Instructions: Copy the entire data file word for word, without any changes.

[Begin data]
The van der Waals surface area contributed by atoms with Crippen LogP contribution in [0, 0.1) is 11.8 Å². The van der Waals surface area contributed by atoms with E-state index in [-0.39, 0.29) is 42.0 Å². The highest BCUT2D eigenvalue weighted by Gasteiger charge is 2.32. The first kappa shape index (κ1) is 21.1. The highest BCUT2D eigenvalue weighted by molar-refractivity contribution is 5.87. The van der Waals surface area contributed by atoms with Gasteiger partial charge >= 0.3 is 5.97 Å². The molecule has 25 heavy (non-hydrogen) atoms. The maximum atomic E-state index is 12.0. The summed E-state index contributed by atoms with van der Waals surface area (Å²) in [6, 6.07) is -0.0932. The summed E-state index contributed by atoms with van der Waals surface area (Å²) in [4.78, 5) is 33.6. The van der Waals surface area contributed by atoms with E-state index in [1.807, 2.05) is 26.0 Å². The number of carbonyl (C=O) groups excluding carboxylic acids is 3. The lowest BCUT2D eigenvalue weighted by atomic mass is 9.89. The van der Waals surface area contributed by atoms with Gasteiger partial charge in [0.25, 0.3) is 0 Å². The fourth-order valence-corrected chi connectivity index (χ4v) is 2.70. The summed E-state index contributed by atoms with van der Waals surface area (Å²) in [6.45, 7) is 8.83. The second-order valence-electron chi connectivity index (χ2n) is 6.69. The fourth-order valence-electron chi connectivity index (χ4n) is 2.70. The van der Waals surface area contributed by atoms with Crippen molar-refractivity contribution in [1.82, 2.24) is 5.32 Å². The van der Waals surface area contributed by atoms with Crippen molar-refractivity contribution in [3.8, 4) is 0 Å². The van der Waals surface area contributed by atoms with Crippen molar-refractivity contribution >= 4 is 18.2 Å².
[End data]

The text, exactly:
The van der Waals surface area contributed by atoms with Crippen LogP contribution in [0, 0.1) is 11.8 Å². The van der Waals surface area contributed by atoms with E-state index in [-0.39, 0.29) is 42.0 Å². The highest BCUT2D eigenvalue weighted by Gasteiger charge is 2.32. The first kappa shape index (κ1) is 21.1. The highest BCUT2D eigenvalue weighted by molar-refractivity contribution is 5.87. The van der Waals surface area contributed by atoms with Gasteiger partial charge >= 0.3 is 5.97 Å². The molecule has 25 heavy (non-hydrogen) atoms. The maximum atomic E-state index is 12.0. The summed E-state index contributed by atoms with van der Waals surface area (Å²) in [6, 6.07) is -0.0932. The summed E-state index contributed by atoms with van der Waals surface area (Å²) in [4.78, 5) is 33.6. The van der Waals surface area contributed by atoms with E-state index in [1.807, 2.05) is 26.0 Å². The number of carbonyl (C=O) groups excluding carboxylic acids is 3. The lowest BCUT2D eigenvalue weighted by atomic mass is 9.89. The van der Waals surface area contributed by atoms with Gasteiger partial charge in [0.25, 0.3) is 0 Å². The fourth-order valence-corrected chi connectivity index (χ4v) is 2.70. The summed E-state index contributed by atoms with van der Waals surface area (Å²) in [6.45, 7) is 8.83. The second-order valence-electron chi connectivity index (χ2n) is 6.69. The fourth-order valence-electron chi connectivity index (χ4n) is 2.70. The van der Waals surface area contributed by atoms with Crippen molar-refractivity contribution in [1.82, 2.24) is 5.32 Å². The van der Waals surface area contributed by atoms with Crippen molar-refractivity contribution in [3.8, 4) is 0 Å². The van der Waals surface area contributed by atoms with Crippen molar-refractivity contribution >= 4 is 18.2 Å².